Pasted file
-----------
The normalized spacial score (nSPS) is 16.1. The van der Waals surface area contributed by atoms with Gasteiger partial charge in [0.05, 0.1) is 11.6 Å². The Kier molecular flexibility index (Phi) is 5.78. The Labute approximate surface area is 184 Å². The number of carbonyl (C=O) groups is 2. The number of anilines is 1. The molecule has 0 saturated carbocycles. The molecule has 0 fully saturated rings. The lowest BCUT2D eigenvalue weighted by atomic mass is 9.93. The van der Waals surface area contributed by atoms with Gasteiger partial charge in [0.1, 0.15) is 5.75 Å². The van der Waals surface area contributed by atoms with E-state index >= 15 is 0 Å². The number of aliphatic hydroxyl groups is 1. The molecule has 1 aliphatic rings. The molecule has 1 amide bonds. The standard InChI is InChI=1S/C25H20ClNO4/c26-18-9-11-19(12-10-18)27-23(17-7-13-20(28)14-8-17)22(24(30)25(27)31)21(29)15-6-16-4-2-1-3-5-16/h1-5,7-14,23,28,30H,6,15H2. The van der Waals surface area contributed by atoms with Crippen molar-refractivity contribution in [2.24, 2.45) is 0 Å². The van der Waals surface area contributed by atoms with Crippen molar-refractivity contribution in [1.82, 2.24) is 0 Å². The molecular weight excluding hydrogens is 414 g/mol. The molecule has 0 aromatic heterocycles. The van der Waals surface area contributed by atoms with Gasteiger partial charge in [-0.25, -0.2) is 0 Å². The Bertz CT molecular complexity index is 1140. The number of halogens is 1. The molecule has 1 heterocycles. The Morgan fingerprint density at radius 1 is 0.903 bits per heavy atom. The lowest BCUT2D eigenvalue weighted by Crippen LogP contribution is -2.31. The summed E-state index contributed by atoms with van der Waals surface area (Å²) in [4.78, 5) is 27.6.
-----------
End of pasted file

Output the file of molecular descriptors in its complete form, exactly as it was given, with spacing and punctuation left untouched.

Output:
The normalized spacial score (nSPS) is 16.1. The van der Waals surface area contributed by atoms with Gasteiger partial charge in [0.05, 0.1) is 11.6 Å². The Kier molecular flexibility index (Phi) is 5.78. The Labute approximate surface area is 184 Å². The number of carbonyl (C=O) groups is 2. The number of anilines is 1. The molecule has 0 saturated carbocycles. The molecule has 0 fully saturated rings. The lowest BCUT2D eigenvalue weighted by atomic mass is 9.93. The van der Waals surface area contributed by atoms with Gasteiger partial charge in [0.1, 0.15) is 5.75 Å². The van der Waals surface area contributed by atoms with E-state index >= 15 is 0 Å². The number of aliphatic hydroxyl groups is 1. The molecule has 1 aliphatic rings. The molecule has 1 amide bonds. The standard InChI is InChI=1S/C25H20ClNO4/c26-18-9-11-19(12-10-18)27-23(17-7-13-20(28)14-8-17)22(24(30)25(27)31)21(29)15-6-16-4-2-1-3-5-16/h1-5,7-14,23,28,30H,6,15H2. The van der Waals surface area contributed by atoms with Crippen molar-refractivity contribution in [2.24, 2.45) is 0 Å². The van der Waals surface area contributed by atoms with Crippen molar-refractivity contribution in [1.82, 2.24) is 0 Å². The molecular weight excluding hydrogens is 414 g/mol. The molecule has 0 aromatic heterocycles. The van der Waals surface area contributed by atoms with Gasteiger partial charge in [-0.25, -0.2) is 0 Å². The Bertz CT molecular complexity index is 1140. The number of halogens is 1. The molecule has 1 heterocycles. The Morgan fingerprint density at radius 1 is 0.903 bits per heavy atom. The lowest BCUT2D eigenvalue weighted by Crippen LogP contribution is -2.31. The summed E-state index contributed by atoms with van der Waals surface area (Å²) in [4.78, 5) is 27.6.